ACA & The New Normal

ACA Offers Options for Americans Planning for Retirement

New options for those seeking early retirement

November 04, 2015 — NEWARK, N.J.–(BUSINESS WIRE)–For Americans who are interested in retiring but continue to work full-time just to bridge their medical benefits to Medicare, the Affordable Care Act (ACA) offers new health insurance options.

By taking advantage of the health insurance options made available through the ACA, individuals can consider enhanced career flexibility later in life without having to worry about their health insurance in the same way as prior generations of early retirees, according to a new Prudential Financial, Inc. (NYSE:PRU) white paper, “Early Retirement and the Affordable Care Act.” While many groups will benefit from the ACA, those who have left full-time jobs and are under age 65 may have the most to gain. At age 65, most Americans become eligible for Medicare.

“Many people stay in a job longer than they’d like just to keep the health insurance,” said Rodney Allain, head of Sales and Distribution for Prudential Annuities. “Individuals may now be able to retire early, work part-time or move on to a new career knowing there are more affordable healthcare coverage options available than just a few years ago.”

A Bridge to Medicare

Allain said the primary reason people are in search for a bridge to Medicare is the changing retirement picture in the United States. He said most Americans are now retiring in stages, rather than abruptly at the age of 65 or 66, moving into part-time jobs or becoming self-employed. The factors contributing to this trend include:

  • Lack of retirement savings
    The Center for Retirement Research at Boston College has found more than 50 percent of Americans do not have enough money to maintain their pre-retirement lifestyle in retirement.
  • Defined benefit plans are disappearing
    Traditional defined benefit plans have become less common, so fewer and fewer people are retiring at 65 to collect a pension and the retiree healthcare benefits that often went along with it. With 401(k) plans now the principal retirement savings vehicle, individuals can be flexible in drawing down their savings, but often don’t have access to employer-provided retiree health insurance.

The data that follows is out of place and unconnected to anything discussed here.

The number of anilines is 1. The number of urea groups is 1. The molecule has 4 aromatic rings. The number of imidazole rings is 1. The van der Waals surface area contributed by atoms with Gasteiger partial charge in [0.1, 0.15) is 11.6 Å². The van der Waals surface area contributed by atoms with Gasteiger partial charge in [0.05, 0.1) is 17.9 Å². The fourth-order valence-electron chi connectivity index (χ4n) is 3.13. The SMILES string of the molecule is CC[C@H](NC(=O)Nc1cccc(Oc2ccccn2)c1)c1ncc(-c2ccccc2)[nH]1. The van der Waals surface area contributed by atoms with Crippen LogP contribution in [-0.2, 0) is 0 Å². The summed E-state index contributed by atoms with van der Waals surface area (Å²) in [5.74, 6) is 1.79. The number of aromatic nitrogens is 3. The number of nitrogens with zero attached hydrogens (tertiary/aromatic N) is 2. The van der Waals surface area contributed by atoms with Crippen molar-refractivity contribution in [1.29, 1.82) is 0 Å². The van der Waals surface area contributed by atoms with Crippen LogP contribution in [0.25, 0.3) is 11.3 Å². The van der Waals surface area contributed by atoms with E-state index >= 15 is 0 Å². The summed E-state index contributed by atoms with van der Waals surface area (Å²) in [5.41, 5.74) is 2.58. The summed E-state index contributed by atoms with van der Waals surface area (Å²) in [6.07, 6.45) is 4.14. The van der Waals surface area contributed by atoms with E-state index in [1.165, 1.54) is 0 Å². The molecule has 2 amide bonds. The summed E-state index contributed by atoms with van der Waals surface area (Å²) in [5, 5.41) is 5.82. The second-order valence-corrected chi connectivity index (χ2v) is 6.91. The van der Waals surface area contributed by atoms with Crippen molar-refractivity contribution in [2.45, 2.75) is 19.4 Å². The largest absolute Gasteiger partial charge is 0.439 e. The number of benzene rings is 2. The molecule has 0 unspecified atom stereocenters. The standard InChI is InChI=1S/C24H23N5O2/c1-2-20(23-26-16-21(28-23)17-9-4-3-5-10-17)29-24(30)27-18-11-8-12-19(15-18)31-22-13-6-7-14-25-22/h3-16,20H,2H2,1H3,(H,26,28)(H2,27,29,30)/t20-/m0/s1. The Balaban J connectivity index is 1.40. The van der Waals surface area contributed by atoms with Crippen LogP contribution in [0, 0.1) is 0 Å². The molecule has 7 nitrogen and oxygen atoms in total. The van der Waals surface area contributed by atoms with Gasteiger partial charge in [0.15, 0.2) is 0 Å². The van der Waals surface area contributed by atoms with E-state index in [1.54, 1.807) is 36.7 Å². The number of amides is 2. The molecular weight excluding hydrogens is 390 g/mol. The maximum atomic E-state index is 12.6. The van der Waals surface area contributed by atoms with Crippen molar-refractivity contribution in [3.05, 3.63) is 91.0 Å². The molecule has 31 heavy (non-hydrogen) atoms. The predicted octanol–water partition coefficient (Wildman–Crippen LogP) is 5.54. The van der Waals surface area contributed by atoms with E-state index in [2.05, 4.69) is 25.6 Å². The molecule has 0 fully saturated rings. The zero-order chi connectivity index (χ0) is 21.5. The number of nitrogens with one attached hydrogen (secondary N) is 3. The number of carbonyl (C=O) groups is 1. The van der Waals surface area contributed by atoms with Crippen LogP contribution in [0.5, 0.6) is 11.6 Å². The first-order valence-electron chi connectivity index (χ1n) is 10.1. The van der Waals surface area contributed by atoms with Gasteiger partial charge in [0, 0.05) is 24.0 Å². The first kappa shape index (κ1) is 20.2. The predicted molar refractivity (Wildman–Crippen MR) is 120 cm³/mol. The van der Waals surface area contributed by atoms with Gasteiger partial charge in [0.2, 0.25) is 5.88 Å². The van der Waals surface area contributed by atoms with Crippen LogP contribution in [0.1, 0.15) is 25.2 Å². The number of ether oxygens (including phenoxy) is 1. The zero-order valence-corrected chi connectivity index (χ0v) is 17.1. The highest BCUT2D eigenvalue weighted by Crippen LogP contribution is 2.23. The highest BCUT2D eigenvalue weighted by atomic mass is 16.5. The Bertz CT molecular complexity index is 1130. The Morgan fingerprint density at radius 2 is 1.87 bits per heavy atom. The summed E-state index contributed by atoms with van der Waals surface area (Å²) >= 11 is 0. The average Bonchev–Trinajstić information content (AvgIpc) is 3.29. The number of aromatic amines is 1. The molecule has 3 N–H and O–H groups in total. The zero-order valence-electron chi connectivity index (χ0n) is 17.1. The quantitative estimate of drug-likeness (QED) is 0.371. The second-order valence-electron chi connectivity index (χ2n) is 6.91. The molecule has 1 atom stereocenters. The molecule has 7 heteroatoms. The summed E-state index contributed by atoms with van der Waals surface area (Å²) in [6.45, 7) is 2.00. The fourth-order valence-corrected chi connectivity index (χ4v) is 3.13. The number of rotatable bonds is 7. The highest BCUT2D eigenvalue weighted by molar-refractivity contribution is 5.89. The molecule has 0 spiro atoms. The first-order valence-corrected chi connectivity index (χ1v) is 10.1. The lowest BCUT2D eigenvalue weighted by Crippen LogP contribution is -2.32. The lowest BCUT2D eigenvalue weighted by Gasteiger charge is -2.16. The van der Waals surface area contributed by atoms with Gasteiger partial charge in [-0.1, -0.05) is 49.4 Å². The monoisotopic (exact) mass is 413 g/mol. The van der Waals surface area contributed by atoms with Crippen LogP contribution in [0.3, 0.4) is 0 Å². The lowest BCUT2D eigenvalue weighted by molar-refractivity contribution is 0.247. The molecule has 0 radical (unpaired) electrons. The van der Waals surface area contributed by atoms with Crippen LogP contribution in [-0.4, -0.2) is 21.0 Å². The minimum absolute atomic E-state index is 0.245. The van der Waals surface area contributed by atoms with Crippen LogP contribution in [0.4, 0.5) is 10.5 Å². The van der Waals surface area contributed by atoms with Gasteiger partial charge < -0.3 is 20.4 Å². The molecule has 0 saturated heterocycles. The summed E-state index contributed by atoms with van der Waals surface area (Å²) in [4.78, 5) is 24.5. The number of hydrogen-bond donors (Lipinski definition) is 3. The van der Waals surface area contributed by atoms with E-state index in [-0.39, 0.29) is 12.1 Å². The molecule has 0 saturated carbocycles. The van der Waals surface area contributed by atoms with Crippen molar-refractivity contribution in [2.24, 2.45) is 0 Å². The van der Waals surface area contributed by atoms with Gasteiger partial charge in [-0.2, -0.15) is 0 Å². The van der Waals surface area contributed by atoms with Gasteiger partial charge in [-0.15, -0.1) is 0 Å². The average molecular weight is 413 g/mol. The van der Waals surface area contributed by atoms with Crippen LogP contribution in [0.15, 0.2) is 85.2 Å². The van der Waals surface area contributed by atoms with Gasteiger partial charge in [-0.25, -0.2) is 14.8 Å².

• The ‘semi-retirement’ trend
    Many individuals may want to move on to new part-time or full-time jobs, but can’t for fear of losing their health insurance. Bridge jobs or ‘semi-retirement’ is increasing in popularity among the American workforce as these options provide greater flexibility and can require fewer hours.
Individuals may now be able to retire early, work part-time or move on to a new career knowing there are more affordable healthcare coverage options available than just a few years ago

“The guidelines in the ACA include a number of provisions aimed at making health insurance more accessible and affordable,” said Jim Mahaney, vice president of Strategic Initiatives for Prudential. “There’s no need to worry any longer over dangerous gaps in coverage or being turned down for coverage due to a pre-existing condition.”

Mahaney said early retirees can also benefit from provisions that limit the amount older individuals can be charged and prohibit insurers from charging women more than men.

“The ACA also provides subsidies and tax credits for lower income individuals,” he said. “This could prove particularly valuable for early retirees, who may have less taxable income than when they were employed in a full-time job and can often control the amount of taxable income they take during the years just prior to turning 65 and becoming Medicare eligible.”

Mahaney said people can purchase ACA coverage through Health Insurance Exchanges, known as Marketplaces, directly from a health insurance company, from an agent or broker, or from an online seller. The cost will depend on the type of plan, with each plan designed to pay, on average, a range between 60 percent to 90 percent of covered expenses. A catastrophic plan can be purchased for much less, but these have very high deductibles and, for early retirees, are only available to those who qualify for a hardship exemption.

“If you are thinking of retiring prior to age 65, you should review your health insurance options at the government’s website,” he said.



Prudential Financial, Inc. (NYSE:PRU), a financial services leader with more than $1 trillion of assets under management as of June 30, 2015, has operations in the United States, Asia, Europe, and Latin America. Prudential’s diverse and talented employees are committed to helping individual and institutional customers grow and protect their wealth through a variety of products and services, including life insurance, annuities, retirement-related services, mutual funds and investment management. In the U.S., Prudential’s iconic Rock symbol has stood for strength, stability, expertise and innovation for more than a century. For more information, please visit